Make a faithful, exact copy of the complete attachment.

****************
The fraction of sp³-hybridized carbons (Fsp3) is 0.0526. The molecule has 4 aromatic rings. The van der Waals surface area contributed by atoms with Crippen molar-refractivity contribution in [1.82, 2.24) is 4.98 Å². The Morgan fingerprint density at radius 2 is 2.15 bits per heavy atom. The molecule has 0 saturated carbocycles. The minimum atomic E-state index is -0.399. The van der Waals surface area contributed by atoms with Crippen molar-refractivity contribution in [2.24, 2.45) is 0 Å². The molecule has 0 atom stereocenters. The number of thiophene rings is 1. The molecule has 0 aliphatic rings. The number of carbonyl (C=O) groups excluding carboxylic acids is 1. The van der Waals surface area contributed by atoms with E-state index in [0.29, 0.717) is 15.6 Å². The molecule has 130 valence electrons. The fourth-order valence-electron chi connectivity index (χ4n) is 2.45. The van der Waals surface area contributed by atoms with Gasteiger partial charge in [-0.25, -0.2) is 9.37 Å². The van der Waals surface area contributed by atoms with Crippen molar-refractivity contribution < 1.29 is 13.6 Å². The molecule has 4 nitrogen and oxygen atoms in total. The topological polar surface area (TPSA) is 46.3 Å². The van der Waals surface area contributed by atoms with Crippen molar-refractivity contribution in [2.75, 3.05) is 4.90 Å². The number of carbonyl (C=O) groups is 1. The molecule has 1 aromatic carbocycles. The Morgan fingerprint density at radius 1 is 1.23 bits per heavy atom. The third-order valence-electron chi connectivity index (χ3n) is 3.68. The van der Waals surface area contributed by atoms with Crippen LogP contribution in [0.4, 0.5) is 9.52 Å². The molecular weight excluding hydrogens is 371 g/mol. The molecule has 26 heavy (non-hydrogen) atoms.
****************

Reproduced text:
The fraction of sp³-hybridized carbons (Fsp3) is 0.0526. The molecule has 4 aromatic rings. The van der Waals surface area contributed by atoms with Crippen molar-refractivity contribution in [1.82, 2.24) is 4.98 Å². The Morgan fingerprint density at radius 2 is 2.15 bits per heavy atom. The molecule has 0 saturated carbocycles. The minimum atomic E-state index is -0.399. The van der Waals surface area contributed by atoms with Crippen molar-refractivity contribution in [2.24, 2.45) is 0 Å². The molecule has 0 atom stereocenters. The number of thiophene rings is 1. The molecule has 0 aliphatic rings. The number of carbonyl (C=O) groups excluding carboxylic acids is 1. The van der Waals surface area contributed by atoms with E-state index in [0.29, 0.717) is 15.6 Å². The molecule has 130 valence electrons. The fourth-order valence-electron chi connectivity index (χ4n) is 2.45. The van der Waals surface area contributed by atoms with Gasteiger partial charge in [-0.25, -0.2) is 9.37 Å². The van der Waals surface area contributed by atoms with Crippen molar-refractivity contribution < 1.29 is 13.6 Å². The molecule has 4 nitrogen and oxygen atoms in total. The topological polar surface area (TPSA) is 46.3 Å². The van der Waals surface area contributed by atoms with Crippen molar-refractivity contribution in [2.75, 3.05) is 4.90 Å². The number of carbonyl (C=O) groups is 1. The molecule has 1 aromatic carbocycles. The Morgan fingerprint density at radius 1 is 1.23 bits per heavy atom. The third-order valence-electron chi connectivity index (χ3n) is 3.68. The van der Waals surface area contributed by atoms with Crippen LogP contribution in [0.4, 0.5) is 9.52 Å². The molecular weight excluding hydrogens is 371 g/mol. The molecule has 26 heavy (non-hydrogen) atoms.